The Cullom Bill, proposed by Representative Shelby M. Cullom of Illinois, 1869-70, would have placed in the hands of the U.S. marshal and the U.S. attorney all responsibility for selecting jurors, confined polygamy cases to the exclusive jurisdiction of the federal judges, deprived plural wives of immunity as witnesses in cases involving their husbands, and declared cohabitation a misdemeanor. This bill also authorized the president to send a portion of the U.S. Army to Utah and to raise 25,000 militia in the territory in order to enforce the law. The property of all Mormons leaving the territory to evade prosecution was to be confiscated and used under Gentile jurisdiction for the benefit of Mormon families. This bill passed the House but failed in the Senate. Another bill was also proposed in 1869 by Congressman James Ashley of Ohio. The Ashley Bill provided for the dismembering of Utah by transferring large portions of the region to Nevada, Wyoming, and Colorado. This bill also failed to pass.

Such bills demonstrated what little sympathy existed for the Mormons in the nation’s capital. The bills passed by the House were defeated in the Senate, often with the vote of Southern senators who, [p.326] oppressed by the federal government, were sympathetic to the Mormon plea for self-determination. However, even the southerners did not condone plural marriage.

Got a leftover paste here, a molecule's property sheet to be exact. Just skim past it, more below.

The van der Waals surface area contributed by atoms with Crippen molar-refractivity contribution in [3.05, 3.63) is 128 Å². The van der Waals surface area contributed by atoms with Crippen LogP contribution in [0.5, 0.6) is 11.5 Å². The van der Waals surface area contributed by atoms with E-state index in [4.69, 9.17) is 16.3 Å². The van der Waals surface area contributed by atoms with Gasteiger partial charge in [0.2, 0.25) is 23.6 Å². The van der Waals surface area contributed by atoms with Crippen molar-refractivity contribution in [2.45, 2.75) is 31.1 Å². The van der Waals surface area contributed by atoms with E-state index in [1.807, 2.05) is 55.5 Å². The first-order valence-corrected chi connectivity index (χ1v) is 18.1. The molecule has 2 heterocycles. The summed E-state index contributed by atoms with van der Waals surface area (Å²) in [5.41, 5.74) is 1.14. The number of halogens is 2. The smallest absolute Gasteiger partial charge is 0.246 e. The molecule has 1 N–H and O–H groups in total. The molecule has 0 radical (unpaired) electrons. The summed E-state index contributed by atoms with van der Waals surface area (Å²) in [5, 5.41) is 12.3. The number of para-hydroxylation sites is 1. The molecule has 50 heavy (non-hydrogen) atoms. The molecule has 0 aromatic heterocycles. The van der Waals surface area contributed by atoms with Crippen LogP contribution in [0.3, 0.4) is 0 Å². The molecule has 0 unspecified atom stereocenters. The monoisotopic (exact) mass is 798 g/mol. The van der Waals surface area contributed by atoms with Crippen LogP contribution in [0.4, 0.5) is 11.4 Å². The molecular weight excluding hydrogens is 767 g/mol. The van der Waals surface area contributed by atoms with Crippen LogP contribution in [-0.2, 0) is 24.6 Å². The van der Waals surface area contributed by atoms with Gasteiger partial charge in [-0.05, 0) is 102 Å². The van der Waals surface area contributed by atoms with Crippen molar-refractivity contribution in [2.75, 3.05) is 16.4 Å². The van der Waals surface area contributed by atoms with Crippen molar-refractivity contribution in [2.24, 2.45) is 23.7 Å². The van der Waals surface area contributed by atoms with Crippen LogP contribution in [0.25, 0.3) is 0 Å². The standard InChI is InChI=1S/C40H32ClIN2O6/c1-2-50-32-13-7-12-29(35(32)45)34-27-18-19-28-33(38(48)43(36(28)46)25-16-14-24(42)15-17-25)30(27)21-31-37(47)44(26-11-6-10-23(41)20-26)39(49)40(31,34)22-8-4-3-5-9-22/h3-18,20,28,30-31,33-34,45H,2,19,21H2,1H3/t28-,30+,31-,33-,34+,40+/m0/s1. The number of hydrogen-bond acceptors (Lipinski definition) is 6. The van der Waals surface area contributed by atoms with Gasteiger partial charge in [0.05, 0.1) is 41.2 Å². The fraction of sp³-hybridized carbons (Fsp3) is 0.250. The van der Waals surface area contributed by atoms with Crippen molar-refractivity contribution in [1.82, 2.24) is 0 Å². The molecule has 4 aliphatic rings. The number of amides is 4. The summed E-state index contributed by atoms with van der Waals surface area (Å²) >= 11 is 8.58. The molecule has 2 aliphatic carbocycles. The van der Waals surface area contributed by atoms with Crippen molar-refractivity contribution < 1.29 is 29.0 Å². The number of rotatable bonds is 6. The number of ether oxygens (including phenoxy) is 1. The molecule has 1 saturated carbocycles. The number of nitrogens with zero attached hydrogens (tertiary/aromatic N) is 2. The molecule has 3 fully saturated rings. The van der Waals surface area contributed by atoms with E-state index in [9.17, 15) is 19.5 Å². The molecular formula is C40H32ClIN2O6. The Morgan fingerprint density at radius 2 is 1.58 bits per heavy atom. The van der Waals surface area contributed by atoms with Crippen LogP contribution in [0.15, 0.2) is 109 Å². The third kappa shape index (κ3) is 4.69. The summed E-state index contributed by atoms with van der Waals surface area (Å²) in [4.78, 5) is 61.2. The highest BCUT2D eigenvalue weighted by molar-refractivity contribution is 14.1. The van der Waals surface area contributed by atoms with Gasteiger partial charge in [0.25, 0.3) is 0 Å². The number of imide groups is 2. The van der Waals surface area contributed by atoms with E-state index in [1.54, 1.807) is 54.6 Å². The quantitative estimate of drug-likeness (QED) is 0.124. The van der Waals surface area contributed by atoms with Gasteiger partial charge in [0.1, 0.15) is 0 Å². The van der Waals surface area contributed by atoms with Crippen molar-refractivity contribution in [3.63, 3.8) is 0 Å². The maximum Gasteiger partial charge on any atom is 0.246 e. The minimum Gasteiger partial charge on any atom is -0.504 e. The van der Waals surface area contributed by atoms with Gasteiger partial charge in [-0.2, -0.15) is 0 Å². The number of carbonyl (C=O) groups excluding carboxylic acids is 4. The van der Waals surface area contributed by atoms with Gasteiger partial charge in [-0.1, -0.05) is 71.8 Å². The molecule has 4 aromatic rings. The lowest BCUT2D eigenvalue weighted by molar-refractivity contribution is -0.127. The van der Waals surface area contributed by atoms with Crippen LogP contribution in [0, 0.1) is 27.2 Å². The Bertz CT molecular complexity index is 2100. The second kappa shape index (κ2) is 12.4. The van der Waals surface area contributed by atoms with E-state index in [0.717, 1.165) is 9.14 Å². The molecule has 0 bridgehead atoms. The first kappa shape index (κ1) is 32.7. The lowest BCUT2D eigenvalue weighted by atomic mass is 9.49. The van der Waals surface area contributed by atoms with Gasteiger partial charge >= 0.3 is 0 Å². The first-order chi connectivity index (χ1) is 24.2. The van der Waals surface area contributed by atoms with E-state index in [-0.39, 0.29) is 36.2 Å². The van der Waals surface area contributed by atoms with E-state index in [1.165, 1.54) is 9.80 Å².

By the end of the 1860s, the Mormon concept of the Kingdom of God was being threatened on virtually all fronts. External challenges, such as mining, the railroad, and federal legislation, and internal threats, such as the Godbeite movement, left the church in a precarious position as leaders began contemplating the coming decades. [p.327]


1. To publicize the Utah discoveries, Connor founded a daily newspaper called the Union Vedette in November 1863. In the first issue, he warned the Mormons that miners and prospectors would be provided with the fullest protection from the military in his district. “The mountains in their hidden mineral wealth,” Connor wrote, “did not belong to the Mormons but were the sole property of the nation whose beneficent policy had ever been to extend the broadest privileges to her citizens and with open hand invite all to seek, prospect, and possess the wonderful riches of her widespread domain.”

2. Prior to that time, transportation was inadequate; superior opportunities existed in neighboring territories. Those trying to separate the lead and silver ores were too inexperienced to succeed.

3. Despite such enthusiasm, bringing the road through northern Utah was to involve greater sacrifice in time and money than any other section on the Union Pacific line.

4. The work was to be priced per cubic yard, according to the materials used in grading—dirt, shale, rock. Tunnel work was to be priced in the same manner according to the type of material encountered.

5. In spite of the national celebrations, Brigham Young did not attend festivities at either Promontory or Salt Lake City. The celebration conflicted with his annual trip to the southern part of the territory, and faced with a choice, Young chose the latter. Sharp was appointed to act as Young’s personal representative at the driving of the last spike.

6. General Dodge, of Union Pacific, wrote of the reaction of Mormon officials to this decision as follows: